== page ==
$n=2$. In degree 2 the boundary inclusion is that of the triangle as the boundary of a filled triangle. It is sufficient to restrict attention to the case that the map $\partial \Delta[2] \to N(C)$ sends the top left edge of the triangle to an identity. Then the lifting property here evidently is equivalent to saying that for all objects $a,b \in Obj(C)$ the map $F_{a,b} : Hom(a,b) \to Hom(F(a),F(b))$ is injective. Hence that $F$ is a faithful functor.
There is a second model structure on $sSet$ – the model structure for quasi-categories $sSet_{Joyal}$ – which is different (not Quillen equivalent) to the classical one, due to Andre Joyal, with the following distinguished classes of morphisms:
The cofibrations $C$ are monomorphisms, equivalently, levelwise injections.
The weak equivalences $W$ are weak categorical equivalences, which are morphisms $u : A \rightarrow B$ of simplicial sets such that the induced map $u^* : X^B \rightarrow X^A$ of internal-homs for all quasi-categories $X$ induces an isomorphism when applying the functor $\tau_0$ that takes a simplicial set to the set of isomorphism classes of objects of its fundamental category.
The fibrations $F$ are called variously isofibrations or quasi-fibration. As always, these are determined by the classes $C$ and $W$. Quasi-fibrations between weak Kan complexes have a simple description; they are precisely the inner Kan fibrations, the maps that have the right lifting property with respect to the inner horn inclusions and also the inclusion $j_0 : * \rightarrow J$ where $*$ is the terminal simplicial set and $J$ is the nerve of the groupoid on two objects with one non-trivial isomorphism.
All objects are cofibrant. The fibrant objects are precisely the quasi-categories.
This model structure is cofibrantly generated. The generating cofibrations are the set $I$ described above. There is no known explicit description for the generating trivial cofibrations.
Importantly, this model structure is Quillen equivalent to several alternative model structures for the ‘’homotopy theory of homotopy theories“ such as that on the category of simplicially enriched categories.
Every weak categorical equivalence is a weak homotopy equivalence. Since both model structures have the same cofibrations, it follows that the classical model structure is a Bousfield localization of Joyal’s model structure.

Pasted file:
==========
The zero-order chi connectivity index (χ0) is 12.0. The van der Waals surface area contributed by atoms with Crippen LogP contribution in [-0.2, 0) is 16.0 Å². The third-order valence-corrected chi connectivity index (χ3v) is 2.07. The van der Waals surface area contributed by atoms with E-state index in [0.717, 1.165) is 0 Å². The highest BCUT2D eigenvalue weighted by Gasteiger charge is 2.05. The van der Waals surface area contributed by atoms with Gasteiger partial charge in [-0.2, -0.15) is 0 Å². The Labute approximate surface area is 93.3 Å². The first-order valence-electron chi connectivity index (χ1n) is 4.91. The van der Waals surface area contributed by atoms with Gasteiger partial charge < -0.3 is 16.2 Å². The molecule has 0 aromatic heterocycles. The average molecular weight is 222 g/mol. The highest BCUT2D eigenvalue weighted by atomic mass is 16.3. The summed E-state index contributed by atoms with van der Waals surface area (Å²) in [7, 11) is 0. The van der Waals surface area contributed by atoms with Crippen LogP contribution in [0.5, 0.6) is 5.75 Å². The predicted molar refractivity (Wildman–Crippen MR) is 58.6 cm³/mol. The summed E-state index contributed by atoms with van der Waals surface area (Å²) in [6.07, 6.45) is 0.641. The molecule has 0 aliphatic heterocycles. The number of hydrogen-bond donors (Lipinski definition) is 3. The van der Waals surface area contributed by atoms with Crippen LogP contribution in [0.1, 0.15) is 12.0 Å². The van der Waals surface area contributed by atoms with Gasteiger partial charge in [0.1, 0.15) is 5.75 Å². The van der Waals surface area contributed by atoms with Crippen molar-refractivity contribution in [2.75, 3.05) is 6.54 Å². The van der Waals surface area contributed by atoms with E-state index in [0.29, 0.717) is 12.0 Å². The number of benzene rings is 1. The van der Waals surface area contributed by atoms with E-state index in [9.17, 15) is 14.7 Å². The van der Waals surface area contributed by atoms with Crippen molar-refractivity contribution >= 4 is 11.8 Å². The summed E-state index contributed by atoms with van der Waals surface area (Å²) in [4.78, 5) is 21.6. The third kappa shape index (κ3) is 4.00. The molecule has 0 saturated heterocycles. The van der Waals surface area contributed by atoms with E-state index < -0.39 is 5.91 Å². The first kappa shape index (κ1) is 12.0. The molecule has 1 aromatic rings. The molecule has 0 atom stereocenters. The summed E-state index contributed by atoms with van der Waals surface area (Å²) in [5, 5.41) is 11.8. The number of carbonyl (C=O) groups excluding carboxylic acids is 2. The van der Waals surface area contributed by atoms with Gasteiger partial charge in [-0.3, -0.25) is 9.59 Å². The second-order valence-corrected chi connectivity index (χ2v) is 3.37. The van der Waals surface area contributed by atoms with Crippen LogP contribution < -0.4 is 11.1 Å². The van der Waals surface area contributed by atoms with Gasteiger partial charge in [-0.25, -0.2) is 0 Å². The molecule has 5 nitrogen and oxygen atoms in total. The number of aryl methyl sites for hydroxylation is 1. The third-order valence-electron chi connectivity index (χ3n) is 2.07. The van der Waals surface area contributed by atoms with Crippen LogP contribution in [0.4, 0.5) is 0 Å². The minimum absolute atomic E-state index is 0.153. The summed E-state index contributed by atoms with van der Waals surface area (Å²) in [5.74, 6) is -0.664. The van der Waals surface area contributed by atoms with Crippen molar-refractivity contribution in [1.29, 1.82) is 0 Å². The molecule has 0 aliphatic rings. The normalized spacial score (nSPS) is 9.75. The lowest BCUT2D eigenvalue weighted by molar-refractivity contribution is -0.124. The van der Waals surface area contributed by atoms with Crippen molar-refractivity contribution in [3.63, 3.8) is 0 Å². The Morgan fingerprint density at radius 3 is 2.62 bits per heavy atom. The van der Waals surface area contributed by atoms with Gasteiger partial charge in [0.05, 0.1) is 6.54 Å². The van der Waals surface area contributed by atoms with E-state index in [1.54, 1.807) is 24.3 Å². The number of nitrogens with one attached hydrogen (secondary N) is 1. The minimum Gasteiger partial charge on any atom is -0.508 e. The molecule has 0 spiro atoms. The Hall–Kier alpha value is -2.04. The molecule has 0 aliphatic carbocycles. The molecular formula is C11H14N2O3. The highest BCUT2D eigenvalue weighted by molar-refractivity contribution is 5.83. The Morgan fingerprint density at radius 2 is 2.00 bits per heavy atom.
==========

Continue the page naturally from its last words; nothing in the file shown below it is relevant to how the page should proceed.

The Quillen model structure is the left Bousfield localization of $sSet_{Joyal}$ at the outer horn inclusions.
Fibrant replacement in $sSet_{Quillen}$ models the process of $\infty$-groupoidification, of freely inverting all k-morphisms in a simplicial set. Techniques for fibrant replacements $sSet_{Quillen}$ are discussed at
The Quillen model structure is both left and right proper. Left properness is automatic since all objects are cofibrant. Right properness follows from the following argument: it suffices to show that there is a functor $R$ which (1) preserves fibrations, (2) preserves pullbacks of fibrations, (3) preserves and reflects weak equivalences, and (4) lands in a category in which the pullback of a weak equivalence along a fibration is a weak equivalence. For if so, we can apply $R$ to the pullback of a fibration along a weak equivalence to get another such pullback in the codomain of $R$, which is a weak equivalence, and hence the original pullback was also a weak equivalence. Two such functors $R$ are
This can be found, for instance, in II.8.6–7 of Goerss-Jardine. Another proof can be found in Moss, and a different proof of properness can be found in Cisinski, Prop. 2.1.5.
Dan Quillen’s original proof in
of the classical model structure on simplicial sets is purely combinatorial (i.e. does not use topological spaces): he uses the theory of minimal Kan fibrations, the fact that the latter are fiber bundles, as well as the fact that the classifying space of a simplicial group is a Kan complex. This proof has been rewritten several times in the literature: at the end of
as well as in
A proof (in fact two variants of it) using the Kan fibrant replacement $Ex^\infty$ functor is given in section 2 of
which discusses the topic as a special case of a Cisinski model structure.
The fun part is not that much about the existence of model structure, but to prove that the fibrations are precisely the Kan fibrations (and also to prove all the good properties of $Ex^\infty$ without using topological spaces); for two different proofs of this fact using $Ex^\infty$, see Prop. 2.1.41 as well as Scholium 2.3.21 for an alternative). For the rest, everything was already in the book of Gabriel and Zisman, for instance.
Another approach also using $Ex^\infty$ is in
Other standard textbook references for the classical model structure are
Paul Goerss, Rick Jardine, Simplicial homotopy theory (Birkhäuser) (ps).
Mark Hovey, Model categories
For references on the Joyal model structure see model structure for quasi-categories.
As a categorical semantics for homotopy type theory, the model structure on simplicial sets is considered in